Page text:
Borrell says migration may be 'dissolving force' for EU: The Guardian
In an interview for The Guardian, Josep Borrell touches on migration and how the Ukraine war outcome will create a new world order in which Europe may not be such an important player.
Migration might be "a dissolving force for the European Union" because of significant cultural differences between European nations and their long-term incapacity to adopt a single strategy, according to the EU's Josep Borrell.
Borrell disagreed that the war in Ukraine was a contributing factor to the issue, which he described as a decades-old problem fueled by conflicts and poverty in the countries of origin.
In an interview for The Guardian, Borrell remarked that European nations had been forced to wake up from a nap on defense expenditure while living beneath the American nuclear umbrella.
He urged for better defense cooperation and faster decisions on weapon supplies to Ukraine, and during a New York University speech, he claimed the UN Security Council was "completely useless in recent years due to its divisions” and called for an overhaul of political and financial institutions to revive a multilateralism that “is outdated and running out of steam."
Borrell remarked that migration was leading the nationalist rise in Europe rather than Euroskepticism, adding that no country in Europe wishes to follow in the UK's footsteps and leave the European Union.
“Migration is a bigger divide for the European Union. And it could be a dissolving force for the European Union," adding that cultural and political differences within the bloc have made it incapable of agreeing on a common migration policy.
Italian Prime Minister Giorgia Meloni recently vowed to prevent her country from becoming what she called "a camp for refugees" in Europe because of the large influx of refugees arriving from Africa and Asia.
He compared some countries to Japan, citing they wished not to mix with migrants, whereas others like Spain, have historically accepted migrants.
Ukraine not to blame for increased migration
“The paradox is that Europe needs migrants because we have so low demographic growth. If we want to survive from a labour point of view, we need migrants," the official expressed.
According to Borrell, it is not the Ukraine war but rather the Syrian war, the Libyan war, and military coups in the Sahel that have created increased migration pressure.
He also claimed that the "root causes of migration in Africa are lack of development, economic growth and bad governance.”
Borrell was behind much of the EU states' weapons to Kiev and when asked if the problems between certain eastern European nations and Ukraine over grain exports are a foreshadowing of future conflicts if the country enters the EU, he responded that it would be "difficult", due to Ukraine "being destroyed, literally" and due to the "reforms even before the war. And third, at this moment, Ukraine being a member of the European Union, it would be the only country that would be a net beneficiary.”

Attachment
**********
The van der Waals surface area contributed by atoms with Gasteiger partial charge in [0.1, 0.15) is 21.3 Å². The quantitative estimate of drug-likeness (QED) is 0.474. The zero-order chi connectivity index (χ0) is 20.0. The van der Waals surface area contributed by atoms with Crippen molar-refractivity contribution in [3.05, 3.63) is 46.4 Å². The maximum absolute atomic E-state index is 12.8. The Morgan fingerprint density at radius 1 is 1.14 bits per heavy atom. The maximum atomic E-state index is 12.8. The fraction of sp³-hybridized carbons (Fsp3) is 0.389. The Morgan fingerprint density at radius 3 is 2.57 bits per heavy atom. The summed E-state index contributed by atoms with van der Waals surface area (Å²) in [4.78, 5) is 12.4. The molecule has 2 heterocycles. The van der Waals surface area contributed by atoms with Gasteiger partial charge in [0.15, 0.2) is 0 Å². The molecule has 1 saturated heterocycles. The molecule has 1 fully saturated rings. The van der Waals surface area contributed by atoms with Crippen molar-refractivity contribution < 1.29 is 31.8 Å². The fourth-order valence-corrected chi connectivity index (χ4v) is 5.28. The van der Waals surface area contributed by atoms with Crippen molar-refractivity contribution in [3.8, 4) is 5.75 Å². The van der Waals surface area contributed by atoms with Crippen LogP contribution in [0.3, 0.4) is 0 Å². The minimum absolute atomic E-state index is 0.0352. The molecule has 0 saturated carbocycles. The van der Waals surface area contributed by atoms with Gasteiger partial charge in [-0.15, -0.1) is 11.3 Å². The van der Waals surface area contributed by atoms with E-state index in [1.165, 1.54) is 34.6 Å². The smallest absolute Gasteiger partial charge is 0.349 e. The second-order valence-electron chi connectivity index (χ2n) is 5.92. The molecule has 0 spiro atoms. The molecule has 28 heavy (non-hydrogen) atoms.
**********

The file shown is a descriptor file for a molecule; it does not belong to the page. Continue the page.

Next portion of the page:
He expressed that although he was not calling for a Trump-like defense budget of 2% GDP, Europe was still a long way from the defense policy it needed.
According to the Euractiv news website, the European Parliament has endorsed the European Commission's plan to increase defense spending in the 2024 budget.
The European Commission stated in June that Europe's continued assistance for Ukraine and its refugees will be reviewed in the next assessment of the EU's long-term budget for 2021-2027.
Europe needs more unity
“Some decisions have been discussed for quite a long time. Do we have to provide tanks? This has been a long discussion, and at the end, we provide tanks. Do we have to provide Patriot anti-aircraft missiles? There has been a long discussion and at the end we did it. Do we have to provide air force capacities? This was discussed just at the beginning of the war. Now we are training pilots for the F 16. Certainly, a war is a war, and if you want to supply arms to someone who is at war and is receiving heavy attacks, the quicker the better.”
Touching on the hyped counteroffensive, he noted that Russia's fortification caused a stalemate in the battle, as it would be "suicide" to launch a frontal attack in that environment.
He believed the outcome of the war, along with Chinese-US competition and the rise of the Global South, would create a new world order and expressed that it was important to "avoid the alliance of China plus Russia, plus parts of the Global South."
“The people of the global south want to be recognized because 40, 50 years ago, when the world order was built, some of these countries did not exist. Either they were colonies or so poor they did not have a vote." Now, however, Borrell noted that they have become independent and have seen significant economic and demographic growth.
“There is no clear hegemon in the world but instead a growing number of actors.”
Borrell added that in 20 years, the $50tn economies will be China, India, and the US, and he compared that with the EU's economy, which he estimated would be at about $30tn, which, according to him, is a long-term challenge for Europe as they will have to seek "political influence, technological capacity, and unity. Unity is the keyword. Europeans have to be more united.”